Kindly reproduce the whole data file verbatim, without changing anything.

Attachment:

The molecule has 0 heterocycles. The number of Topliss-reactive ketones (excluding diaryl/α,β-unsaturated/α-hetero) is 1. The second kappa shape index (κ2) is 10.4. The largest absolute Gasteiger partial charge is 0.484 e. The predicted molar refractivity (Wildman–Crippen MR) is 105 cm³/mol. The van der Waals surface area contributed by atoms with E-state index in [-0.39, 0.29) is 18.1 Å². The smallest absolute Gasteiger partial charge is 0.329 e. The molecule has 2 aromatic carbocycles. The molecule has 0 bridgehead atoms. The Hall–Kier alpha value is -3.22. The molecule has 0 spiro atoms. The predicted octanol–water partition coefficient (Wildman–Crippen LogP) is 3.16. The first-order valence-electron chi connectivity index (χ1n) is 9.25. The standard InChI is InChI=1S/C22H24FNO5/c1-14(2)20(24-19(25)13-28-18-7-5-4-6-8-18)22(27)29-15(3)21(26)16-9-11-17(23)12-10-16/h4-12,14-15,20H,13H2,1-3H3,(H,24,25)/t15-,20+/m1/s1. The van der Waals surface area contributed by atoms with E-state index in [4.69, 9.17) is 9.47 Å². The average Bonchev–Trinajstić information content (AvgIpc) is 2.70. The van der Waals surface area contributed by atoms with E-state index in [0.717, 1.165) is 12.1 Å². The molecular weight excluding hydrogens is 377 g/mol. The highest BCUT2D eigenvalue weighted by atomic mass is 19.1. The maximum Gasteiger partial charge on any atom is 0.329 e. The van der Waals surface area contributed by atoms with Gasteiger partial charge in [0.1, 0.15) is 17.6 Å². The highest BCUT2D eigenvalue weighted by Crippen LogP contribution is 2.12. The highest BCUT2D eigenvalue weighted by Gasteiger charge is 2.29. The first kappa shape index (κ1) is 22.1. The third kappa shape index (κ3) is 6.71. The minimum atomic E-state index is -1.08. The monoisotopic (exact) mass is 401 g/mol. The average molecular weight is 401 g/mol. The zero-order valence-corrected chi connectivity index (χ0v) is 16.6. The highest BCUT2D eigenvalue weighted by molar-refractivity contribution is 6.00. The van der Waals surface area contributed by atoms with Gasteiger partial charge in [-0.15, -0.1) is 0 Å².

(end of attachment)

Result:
The molecule has 0 heterocycles. The number of Topliss-reactive ketones (excluding diaryl/α,β-unsaturated/α-hetero) is 1. The second kappa shape index (κ2) is 10.4. The largest absolute Gasteiger partial charge is 0.484 e. The predicted molar refractivity (Wildman–Crippen MR) is 105 cm³/mol. The van der Waals surface area contributed by atoms with E-state index in [-0.39, 0.29) is 18.1 Å². The smallest absolute Gasteiger partial charge is 0.329 e. The molecule has 2 aromatic carbocycles. The molecule has 0 bridgehead atoms. The Hall–Kier alpha value is -3.22. The molecule has 0 spiro atoms. The predicted octanol–water partition coefficient (Wildman–Crippen LogP) is 3.16. The first-order valence-electron chi connectivity index (χ1n) is 9.25. The standard InChI is InChI=1S/C22H24FNO5/c1-14(2)20(24-19(25)13-28-18-7-5-4-6-8-18)22(27)29-15(3)21(26)16-9-11-17(23)12-10-16/h4-12,14-15,20H,13H2,1-3H3,(H,24,25)/t15-,20+/m1/s1. The van der Waals surface area contributed by atoms with E-state index in [4.69, 9.17) is 9.47 Å². The average Bonchev–Trinajstić information content (AvgIpc) is 2.70. The van der Waals surface area contributed by atoms with E-state index in [0.717, 1.165) is 12.1 Å². The molecular weight excluding hydrogens is 377 g/mol. The highest BCUT2D eigenvalue weighted by atomic mass is 19.1. The maximum Gasteiger partial charge on any atom is 0.329 e. The van der Waals surface area contributed by atoms with Gasteiger partial charge in [0.1, 0.15) is 17.6 Å². The highest BCUT2D eigenvalue weighted by Crippen LogP contribution is 2.12. The highest BCUT2D eigenvalue weighted by Gasteiger charge is 2.29. The first kappa shape index (κ1) is 22.1. The third kappa shape index (κ3) is 6.71. The minimum atomic E-state index is -1.08. The monoisotopic (exact) mass is 401 g/mol. The average molecular weight is 401 g/mol. The zero-order valence-corrected chi connectivity index (χ0v) is 16.6. The highest BCUT2D eigenvalue weighted by molar-refractivity contribution is 6.00. The van der Waals surface area contributed by atoms with Gasteiger partial charge in [-0.15, -0.1) is 0 Å².